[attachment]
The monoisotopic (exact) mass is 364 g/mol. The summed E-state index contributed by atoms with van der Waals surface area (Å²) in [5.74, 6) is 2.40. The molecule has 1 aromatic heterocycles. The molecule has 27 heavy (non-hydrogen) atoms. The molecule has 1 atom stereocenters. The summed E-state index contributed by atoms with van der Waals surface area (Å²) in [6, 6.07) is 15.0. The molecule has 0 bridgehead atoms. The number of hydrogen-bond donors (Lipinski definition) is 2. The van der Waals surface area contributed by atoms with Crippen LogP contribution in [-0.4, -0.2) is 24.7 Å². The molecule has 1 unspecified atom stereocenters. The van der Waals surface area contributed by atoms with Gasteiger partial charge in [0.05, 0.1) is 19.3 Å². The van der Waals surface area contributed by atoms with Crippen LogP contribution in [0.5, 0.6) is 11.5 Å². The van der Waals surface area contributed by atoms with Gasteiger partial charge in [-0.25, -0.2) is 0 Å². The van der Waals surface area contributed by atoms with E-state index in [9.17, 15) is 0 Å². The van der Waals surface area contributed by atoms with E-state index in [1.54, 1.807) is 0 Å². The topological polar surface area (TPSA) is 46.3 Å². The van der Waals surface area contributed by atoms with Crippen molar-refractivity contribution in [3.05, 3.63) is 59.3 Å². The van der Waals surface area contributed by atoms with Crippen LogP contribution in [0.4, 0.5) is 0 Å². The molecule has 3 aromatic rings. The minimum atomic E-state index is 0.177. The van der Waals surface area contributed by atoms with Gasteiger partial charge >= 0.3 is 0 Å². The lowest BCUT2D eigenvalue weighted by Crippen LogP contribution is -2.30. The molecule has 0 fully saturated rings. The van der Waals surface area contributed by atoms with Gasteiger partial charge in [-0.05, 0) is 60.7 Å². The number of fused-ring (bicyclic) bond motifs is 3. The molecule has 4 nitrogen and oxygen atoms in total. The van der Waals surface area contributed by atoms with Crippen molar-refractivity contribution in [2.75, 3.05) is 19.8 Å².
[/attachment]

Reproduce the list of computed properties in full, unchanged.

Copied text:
The monoisotopic (exact) mass is 364 g/mol. The summed E-state index contributed by atoms with van der Waals surface area (Å²) in [5.74, 6) is 2.40. The molecule has 1 aromatic heterocycles. The molecule has 27 heavy (non-hydrogen) atoms. The molecule has 1 atom stereocenters. The summed E-state index contributed by atoms with van der Waals surface area (Å²) in [6, 6.07) is 15.0. The molecule has 0 bridgehead atoms. The number of hydrogen-bond donors (Lipinski definition) is 2. The van der Waals surface area contributed by atoms with Crippen LogP contribution in [-0.4, -0.2) is 24.7 Å². The molecule has 1 unspecified atom stereocenters. The van der Waals surface area contributed by atoms with Gasteiger partial charge in [0.05, 0.1) is 19.3 Å². The van der Waals surface area contributed by atoms with Crippen LogP contribution in [0.5, 0.6) is 11.5 Å². The van der Waals surface area contributed by atoms with Gasteiger partial charge in [-0.25, -0.2) is 0 Å². The van der Waals surface area contributed by atoms with E-state index in [9.17, 15) is 0 Å². The van der Waals surface area contributed by atoms with E-state index in [1.54, 1.807) is 0 Å². The topological polar surface area (TPSA) is 46.3 Å². The van der Waals surface area contributed by atoms with Crippen molar-refractivity contribution in [3.05, 3.63) is 59.3 Å². The van der Waals surface area contributed by atoms with Crippen LogP contribution in [0.4, 0.5) is 0 Å². The molecule has 3 aromatic rings. The minimum atomic E-state index is 0.177. The van der Waals surface area contributed by atoms with Gasteiger partial charge >= 0.3 is 0 Å². The lowest BCUT2D eigenvalue weighted by Crippen LogP contribution is -2.30. The molecule has 0 fully saturated rings. The van der Waals surface area contributed by atoms with Gasteiger partial charge in [-0.05, 0) is 60.7 Å². The number of fused-ring (bicyclic) bond motifs is 3. The molecule has 4 nitrogen and oxygen atoms in total. The van der Waals surface area contributed by atoms with Crippen molar-refractivity contribution in [2.75, 3.05) is 19.8 Å².